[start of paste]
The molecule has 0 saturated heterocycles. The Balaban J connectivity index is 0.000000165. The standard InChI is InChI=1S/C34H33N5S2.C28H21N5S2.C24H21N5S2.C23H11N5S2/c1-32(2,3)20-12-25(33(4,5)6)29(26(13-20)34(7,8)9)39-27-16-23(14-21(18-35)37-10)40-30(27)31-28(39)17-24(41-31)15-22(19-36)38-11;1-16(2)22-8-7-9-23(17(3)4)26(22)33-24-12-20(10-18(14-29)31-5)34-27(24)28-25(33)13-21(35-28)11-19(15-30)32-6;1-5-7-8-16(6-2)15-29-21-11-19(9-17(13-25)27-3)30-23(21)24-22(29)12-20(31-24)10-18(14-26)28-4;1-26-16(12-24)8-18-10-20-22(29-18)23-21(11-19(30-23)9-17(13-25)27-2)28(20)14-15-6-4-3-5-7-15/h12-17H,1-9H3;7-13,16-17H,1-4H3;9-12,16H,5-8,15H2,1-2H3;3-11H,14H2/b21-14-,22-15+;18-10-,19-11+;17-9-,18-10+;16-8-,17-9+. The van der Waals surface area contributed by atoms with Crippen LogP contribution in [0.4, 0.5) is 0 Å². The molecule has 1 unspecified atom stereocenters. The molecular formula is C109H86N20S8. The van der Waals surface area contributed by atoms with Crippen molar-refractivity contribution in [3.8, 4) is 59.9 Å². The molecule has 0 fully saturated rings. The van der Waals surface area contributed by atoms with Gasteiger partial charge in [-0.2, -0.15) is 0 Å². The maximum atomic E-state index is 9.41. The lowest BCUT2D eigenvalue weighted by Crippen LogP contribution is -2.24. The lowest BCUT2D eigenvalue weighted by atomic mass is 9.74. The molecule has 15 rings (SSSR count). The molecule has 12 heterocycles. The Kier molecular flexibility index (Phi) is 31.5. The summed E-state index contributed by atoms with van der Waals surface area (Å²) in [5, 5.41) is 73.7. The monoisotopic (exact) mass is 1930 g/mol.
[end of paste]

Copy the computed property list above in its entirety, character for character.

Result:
The molecule has 0 saturated heterocycles. The Balaban J connectivity index is 0.000000165. The standard InChI is InChI=1S/C34H33N5S2.C28H21N5S2.C24H21N5S2.C23H11N5S2/c1-32(2,3)20-12-25(33(4,5)6)29(26(13-20)34(7,8)9)39-27-16-23(14-21(18-35)37-10)40-30(27)31-28(39)17-24(41-31)15-22(19-36)38-11;1-16(2)22-8-7-9-23(17(3)4)26(22)33-24-12-20(10-18(14-29)31-5)34-27(24)28-25(33)13-21(35-28)11-19(15-30)32-6;1-5-7-8-16(6-2)15-29-21-11-19(9-17(13-25)27-3)30-23(21)24-22(29)12-20(31-24)10-18(14-26)28-4;1-26-16(12-24)8-18-10-20-22(29-18)23-21(11-19(30-23)9-17(13-25)27-2)28(20)14-15-6-4-3-5-7-15/h12-17H,1-9H3;7-13,16-17H,1-4H3;9-12,16H,5-8,15H2,1-2H3;3-11H,14H2/b21-14-,22-15+;18-10-,19-11+;17-9-,18-10+;16-8-,17-9+. The van der Waals surface area contributed by atoms with Crippen LogP contribution in [0.4, 0.5) is 0 Å². The molecule has 1 unspecified atom stereocenters. The molecular formula is C109H86N20S8. The van der Waals surface area contributed by atoms with Crippen molar-refractivity contribution in [3.8, 4) is 59.9 Å². The molecule has 0 fully saturated rings. The van der Waals surface area contributed by atoms with Gasteiger partial charge in [-0.2, -0.15) is 0 Å². The maximum atomic E-state index is 9.41. The lowest BCUT2D eigenvalue weighted by Crippen LogP contribution is -2.24. The lowest BCUT2D eigenvalue weighted by atomic mass is 9.74. The molecule has 15 rings (SSSR count). The molecule has 12 heterocycles. The Kier molecular flexibility index (Phi) is 31.5. The summed E-state index contributed by atoms with van der Waals surface area (Å²) in [5, 5.41) is 73.7. The monoisotopic (exact) mass is 1930 g/mol.